I’m sorry I’m not giving you Alan Cumming in two Cabaret revivals, but I really love Bertolt Brecht, Kurt Weil, and musicals that poke fun at the bourgeoise. Also, I feel like you all could use a surprise Cyndi Lauper doing musical theatre in your lives.
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THE ONES WITH A GREAT PERSONALITY – as described by Bojan
“Run, Freedom, Run” – Urinetown (2002)
The point of Urinetown is the mockery of the predictable nature of Broadway shows. In this exceedingly self-conscious and wonderfully sardonic number, Hunter Foster and co. foreground the show’s main ontological and political concerns: piss and shit.
Benina: Hunter Foster, brother of Sutton Foster? Musical theatre is genetic, yo.
“Raise Your Voice” – Sister Act (2011)
Nobody but Patina Miller could get me to stand up when I’m preachin. We all knew she was going to be a star, even if her unbelievable energy and that curvacious-bodacious underneath that habit didn’t win her the Tony.
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“I Will Never Leave You” – Side Show (1998) – as described by Benina
There are two reasons this is included: Emily Skinner and Alice Ripley (related: please watch her 2009 acceptance speech when she won for Diana in Next to Normal) literally belting their faces off for their joint Tony nomination. Second, Side Show is tragically missing from this year’s Best Revival of a Musical nominees.
Bojan: “HISTORY! KENNEDY! ART.”
“The Circle of Life” – The Lion King (1998) – as described by Bojan
This is Broadway’s truest ensemble show. The majestic costumes tell a story, and the dance is not far behind. Helmed by Tsidii Le Loka, who tragically (though understandably) lost the Tony to Audra McDonald, this number opens the show, bringing us into the world of the anthropomorphized characters of The Lion King.
Benina: This was the first professional touring show I’ve ever seen and the elephants coming down the aisle scared five year old me. Thanks, Julie Taymor.
“Turkey Lurkey Time” – Promises Promises (1969) – as described by Benina
We have to acknowledge that Broadway is the haven of kitsch and camp. Here, the Act I finale of Promises, Promises is a Christmas office party. AN OFFICE PARTY. That, in any normal universe, should not merit any musical number whatsoever. Michael Bennett’s astonishingly energetic choreography (that “jingle bells jingle bells” move is ICONIC) and Donna McKechnie’s (she’s the one in the center) CRAZY back carves itself a space in Tony’s hall of fame.
“Willkommen” – Cabaret (1998) – as described by Bojan
Benina. Kurt Weill Schmurt Weill. This is Alan Cumming’s historic legacy to the Broadway stage. The revival of Cabaret turned the original story inside out, revealing the darkness that had always lain within. Forsaking the tame, playful, rouge-cheeked Joel Grey interpretation, Alan Cumming became a different Emcee, a hypersexual Jewish queer who wore suspenders around his crotch. The show was so popular that it was brought back to Broadway in 2014. Seventeen years later, an equally buff Cumming reprised his role.
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THE NECESSARY GYPSY CAVEAT – as described by Benina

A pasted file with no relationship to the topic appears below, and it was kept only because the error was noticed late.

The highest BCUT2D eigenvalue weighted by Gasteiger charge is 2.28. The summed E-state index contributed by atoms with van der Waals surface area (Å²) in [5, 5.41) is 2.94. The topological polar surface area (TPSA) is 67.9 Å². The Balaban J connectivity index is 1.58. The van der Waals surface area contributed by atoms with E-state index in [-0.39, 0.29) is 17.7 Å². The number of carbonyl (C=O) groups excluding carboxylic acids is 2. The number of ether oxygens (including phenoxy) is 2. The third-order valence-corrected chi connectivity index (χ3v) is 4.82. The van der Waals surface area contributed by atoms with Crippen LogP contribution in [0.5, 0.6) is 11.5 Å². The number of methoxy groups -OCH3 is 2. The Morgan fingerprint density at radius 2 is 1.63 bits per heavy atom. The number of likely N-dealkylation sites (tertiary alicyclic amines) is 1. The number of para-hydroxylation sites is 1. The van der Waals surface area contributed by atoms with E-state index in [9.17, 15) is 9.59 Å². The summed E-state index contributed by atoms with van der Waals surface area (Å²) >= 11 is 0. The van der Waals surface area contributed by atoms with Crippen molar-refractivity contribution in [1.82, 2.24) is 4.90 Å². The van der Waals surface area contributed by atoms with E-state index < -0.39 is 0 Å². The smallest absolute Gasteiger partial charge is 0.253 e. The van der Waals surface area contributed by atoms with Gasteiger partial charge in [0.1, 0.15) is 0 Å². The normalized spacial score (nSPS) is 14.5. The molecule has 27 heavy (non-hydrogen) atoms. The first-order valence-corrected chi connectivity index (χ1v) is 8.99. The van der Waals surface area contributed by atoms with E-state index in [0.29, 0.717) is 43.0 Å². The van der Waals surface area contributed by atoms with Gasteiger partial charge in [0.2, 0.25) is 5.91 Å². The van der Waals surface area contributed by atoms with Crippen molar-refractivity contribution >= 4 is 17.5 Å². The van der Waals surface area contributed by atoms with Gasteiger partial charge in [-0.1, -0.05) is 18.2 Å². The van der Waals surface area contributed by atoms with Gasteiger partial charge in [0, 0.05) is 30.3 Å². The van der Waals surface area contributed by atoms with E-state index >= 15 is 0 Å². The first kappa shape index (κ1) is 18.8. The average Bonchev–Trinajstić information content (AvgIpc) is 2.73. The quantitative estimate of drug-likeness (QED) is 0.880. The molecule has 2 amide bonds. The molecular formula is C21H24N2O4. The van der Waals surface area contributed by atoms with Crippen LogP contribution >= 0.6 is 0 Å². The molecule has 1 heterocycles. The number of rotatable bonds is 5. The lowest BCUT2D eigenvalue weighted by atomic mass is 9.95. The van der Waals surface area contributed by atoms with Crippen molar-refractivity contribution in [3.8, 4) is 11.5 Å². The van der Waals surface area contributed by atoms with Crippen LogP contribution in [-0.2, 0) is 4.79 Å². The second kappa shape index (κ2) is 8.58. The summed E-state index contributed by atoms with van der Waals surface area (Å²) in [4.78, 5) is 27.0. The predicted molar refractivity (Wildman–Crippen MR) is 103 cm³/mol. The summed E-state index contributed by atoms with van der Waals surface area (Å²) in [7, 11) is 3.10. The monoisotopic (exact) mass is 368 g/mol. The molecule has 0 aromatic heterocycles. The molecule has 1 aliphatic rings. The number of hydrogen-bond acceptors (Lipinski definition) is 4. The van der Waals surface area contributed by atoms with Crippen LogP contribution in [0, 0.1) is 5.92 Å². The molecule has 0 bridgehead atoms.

“Rose’s Turn” – Gypsy (2003) by Bernadette Peters
“Everything’s Coming Up Roses” – Gypsy (2008) by Patti LuPone
Here’s a diva diptych for you. Patti LuPone and Bernadette Peters with the two most diva songs sung by the The Most Diva Role of All Time: Mama Rose. Bow down to these goddesses.
Bojan: I know it’s sacrilege, but I don’t think Bernadette Peters was amazing. You can’t make Titania play Richard III.
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THE WHY HASN’T SHE WON YET SECTION – as described by Bojan
“Statues and Stories” – The Light in the Piazza (2005)
As soon as I hear Kelli O’Hara’s voice, I am transported to the streets of Florence. Sung almost entirely in broken English and Italian, this musical tells the story of Margaret Johnson (Victoria Clark) and her developmentally challenged daughter Clara (Kelli O’Hara, about to lose her first of six Tony nominations) who falls in love with an Italian man.
Nothing like some Broadway Neoromantic Euro-inferiority complex to let you know you’re alive.
“There Ain’t Nothing Like a Dame/Some Enchanted Evening/A Wonderful Guy/I’m Gonna Wash That Man Right out of My Hair” – South Pacific (2008)
Kelli O’Hara was part of the first woman-on-woman kiss on “All My Sons” and every time I watch this performance, I can’t unsee that lesbian named Leslie, washing that man out of her hair.
Benina: Kelli, I really want you to have a Tony this year, but you’re up against Chita and Kristin. Soon, my dear, soon.
“Ragtime” – Ragtime (1998) – as described by Benina
Don’t think I’m leaving out Audra McDonald from this Tony’s list (I mean, she has the most Tony’s out of anyone ever). Even though she’s not soloing in this number, she won a Tony that year for her performance as Sarah. I’m also putting this one down because I think it’s one of the most underrated musicals, so educate yourselves.
“Forget about the Boy” – Thoroughly Modern Millie (2002) – as described by Bojan
Understudy-turned-leading-lady Sutton Foster is the real triple threat of the American theatre, and this show is what catapulted her into the spotlight; back when Michael Mayer was fooling himself he wasn’t born to bring rock to Broadway.
“3-5-0-0/What A Piece of Work is Man/Let the Sunshine In” – Hair (1969) – as described by Benina
The Tony Awards are an important annual moment, because for once in the year, the Broadway community breaks onto regular cable TV and shows the world the power of theatre. The 1969 Original Broadway Cast of Hair simply standing and crying for sunshine on that stage is one of the most truthful and intense moments I have seen from a musical. I understand the power and revolutionary quality of Hair when I see it performed in its historical context. They are belting for their drafted friends, for those they’ve lost, and for, above all, peace now.
Bojan: I want Harry Belafonte to announce me every time I enter a room.
“Seasons of Love/La Vie Boheme” – Rent (1996) – as described by Bojan
I can’t believe this show is almost 20 years old. Jonathan Larson’s first and last musical (he died before he could see it performed downtown or on Broadway) is a heart-wrenching, albeit currently exhausted story about bohemian artists facing death and AIDS at the end of the 20th century. Many members of the original Broadway cast of this ensemble show became leads in other shows – I’m looking at you, Idina.
Benina: I remember when this show turned 10 and Idina was known for playing a green witch and not a snow queen. *tear* They grow up so fast!
The 69th Annual Tony Awards will be broadcast on Sunday, June 7, at 8/7c on CBS.